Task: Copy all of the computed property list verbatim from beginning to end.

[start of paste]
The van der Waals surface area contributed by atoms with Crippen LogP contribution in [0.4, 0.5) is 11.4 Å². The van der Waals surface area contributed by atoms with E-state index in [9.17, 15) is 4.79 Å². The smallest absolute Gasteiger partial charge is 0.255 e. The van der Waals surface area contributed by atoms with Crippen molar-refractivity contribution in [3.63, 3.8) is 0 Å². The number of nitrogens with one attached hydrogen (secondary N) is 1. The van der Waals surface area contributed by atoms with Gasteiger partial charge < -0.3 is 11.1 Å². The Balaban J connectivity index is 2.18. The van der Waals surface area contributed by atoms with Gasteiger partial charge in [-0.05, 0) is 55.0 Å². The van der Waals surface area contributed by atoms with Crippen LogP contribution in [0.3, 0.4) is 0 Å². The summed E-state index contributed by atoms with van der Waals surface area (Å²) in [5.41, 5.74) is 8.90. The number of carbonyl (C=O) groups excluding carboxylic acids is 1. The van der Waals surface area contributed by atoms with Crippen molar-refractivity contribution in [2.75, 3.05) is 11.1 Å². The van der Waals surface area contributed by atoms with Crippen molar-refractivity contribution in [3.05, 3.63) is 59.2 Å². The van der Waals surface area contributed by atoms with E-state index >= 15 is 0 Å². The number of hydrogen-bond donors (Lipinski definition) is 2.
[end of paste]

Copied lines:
The van der Waals surface area contributed by atoms with Crippen LogP contribution in [0.4, 0.5) is 11.4 Å². The van der Waals surface area contributed by atoms with E-state index in [9.17, 15) is 4.79 Å². The smallest absolute Gasteiger partial charge is 0.255 e. The van der Waals surface area contributed by atoms with Crippen molar-refractivity contribution in [3.63, 3.8) is 0 Å². The number of nitrogens with one attached hydrogen (secondary N) is 1. The van der Waals surface area contributed by atoms with Gasteiger partial charge < -0.3 is 11.1 Å². The Balaban J connectivity index is 2.18. The van der Waals surface area contributed by atoms with Gasteiger partial charge in [-0.05, 0) is 55.0 Å². The van der Waals surface area contributed by atoms with Crippen LogP contribution in [0.3, 0.4) is 0 Å². The summed E-state index contributed by atoms with van der Waals surface area (Å²) in [5.41, 5.74) is 8.90. The number of carbonyl (C=O) groups excluding carboxylic acids is 1. The van der Waals surface area contributed by atoms with Crippen molar-refractivity contribution in [2.75, 3.05) is 11.1 Å². The van der Waals surface area contributed by atoms with Crippen molar-refractivity contribution in [3.05, 3.63) is 59.2 Å². The van der Waals surface area contributed by atoms with E-state index >= 15 is 0 Å². The number of hydrogen-bond donors (Lipinski definition) is 2.